The data store 112 is generally the source of data for the analysis system 106, including relationship capital of users and the enterprise. The data store provides access to the data in a structured manner, e.g., to provide a network of the relationships between users and their contacts. One embodiment of the structured storage of relationship capital and related information in the data store is illustrated in the exemplary entity relationship diagram (“ERD”) of FIG. 3. It should be noted that FIGS. 4 and 5 present detailed information regarding the manner in which each table in the data store structures the relationship capital and other information; the description of the ERD of FIG. 3 is accompanied, where applicable, by parenthetical cross reference to the detailed information of FIGS. 4 and 5. Within a data store 300, a user table 307 (405) generally includes a record for every person represented in the system including a unique numeric ID assigned to each user. It should be noted that the users table contains records for both users of the system as well as individuals represented by relationship capital of those users, without requiring the individuals represented by the relationship capital to “opt in” to the system. The data store may also maintain contact information for each user, e.g., email addresses 310 (404) and user statistics (406). Information about relationships may also be stored 407, 414, 416, as well as invitations (409 and 412).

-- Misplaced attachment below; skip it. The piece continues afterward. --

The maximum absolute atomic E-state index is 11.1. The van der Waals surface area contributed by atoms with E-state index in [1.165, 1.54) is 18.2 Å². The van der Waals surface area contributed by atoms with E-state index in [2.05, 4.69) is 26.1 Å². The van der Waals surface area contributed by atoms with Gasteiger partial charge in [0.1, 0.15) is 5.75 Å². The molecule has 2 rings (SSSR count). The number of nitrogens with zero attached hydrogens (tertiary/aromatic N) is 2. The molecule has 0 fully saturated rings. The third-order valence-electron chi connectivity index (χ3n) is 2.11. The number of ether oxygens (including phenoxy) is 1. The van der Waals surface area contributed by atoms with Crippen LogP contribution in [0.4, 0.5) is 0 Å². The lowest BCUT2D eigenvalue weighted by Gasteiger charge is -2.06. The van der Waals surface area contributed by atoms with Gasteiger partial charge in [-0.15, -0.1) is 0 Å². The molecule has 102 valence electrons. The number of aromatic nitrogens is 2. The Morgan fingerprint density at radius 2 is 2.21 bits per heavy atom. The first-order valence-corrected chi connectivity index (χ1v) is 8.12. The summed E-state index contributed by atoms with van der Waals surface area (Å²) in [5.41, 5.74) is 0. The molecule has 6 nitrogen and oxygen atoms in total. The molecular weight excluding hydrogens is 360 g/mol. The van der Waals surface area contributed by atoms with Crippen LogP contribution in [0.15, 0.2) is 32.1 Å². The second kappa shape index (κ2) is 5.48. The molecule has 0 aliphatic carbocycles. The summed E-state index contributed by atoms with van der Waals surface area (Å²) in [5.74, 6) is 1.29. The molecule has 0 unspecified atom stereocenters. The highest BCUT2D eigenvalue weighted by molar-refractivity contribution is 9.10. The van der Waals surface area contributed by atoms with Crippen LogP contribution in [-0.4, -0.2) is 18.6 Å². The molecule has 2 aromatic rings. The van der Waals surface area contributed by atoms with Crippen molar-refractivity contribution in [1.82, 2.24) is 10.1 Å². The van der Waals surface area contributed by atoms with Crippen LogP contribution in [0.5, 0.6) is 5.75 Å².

As users join the system and sync their relationship capital, an entry is created in a contactInfo and contactemail tables 313 and 314 (402 and 403) for each contact that a user uploads. The contactInfo table 313 (402) includes relationship capital regarding each contact as well as information associating the contact with the user that uploaded the particular contact. If a contact being uploaded matches a person already in the system, the new contact record is correlated with the existing person. If there is no match, a new user ID is created representing a new person being introduced to the system. Due to user error and the intricacies of correlating new contact information with existing users in the system, the system must allow for the reversal of these associations. Therefore, a contact ID created by a previous user for the user in question may also be stored along with the other contact information, which allows the system to re-associate the contact with a previous user when a contact is disassociated with a current user. In certain instances, email addresses may be associated with multiple users. User-to-email relationships must therefore be stored in the system according to a many-to-many relationship. If a user validates an email address, however, the user's userID is stored along with the email record to indicate which user has authoritative access to the email address.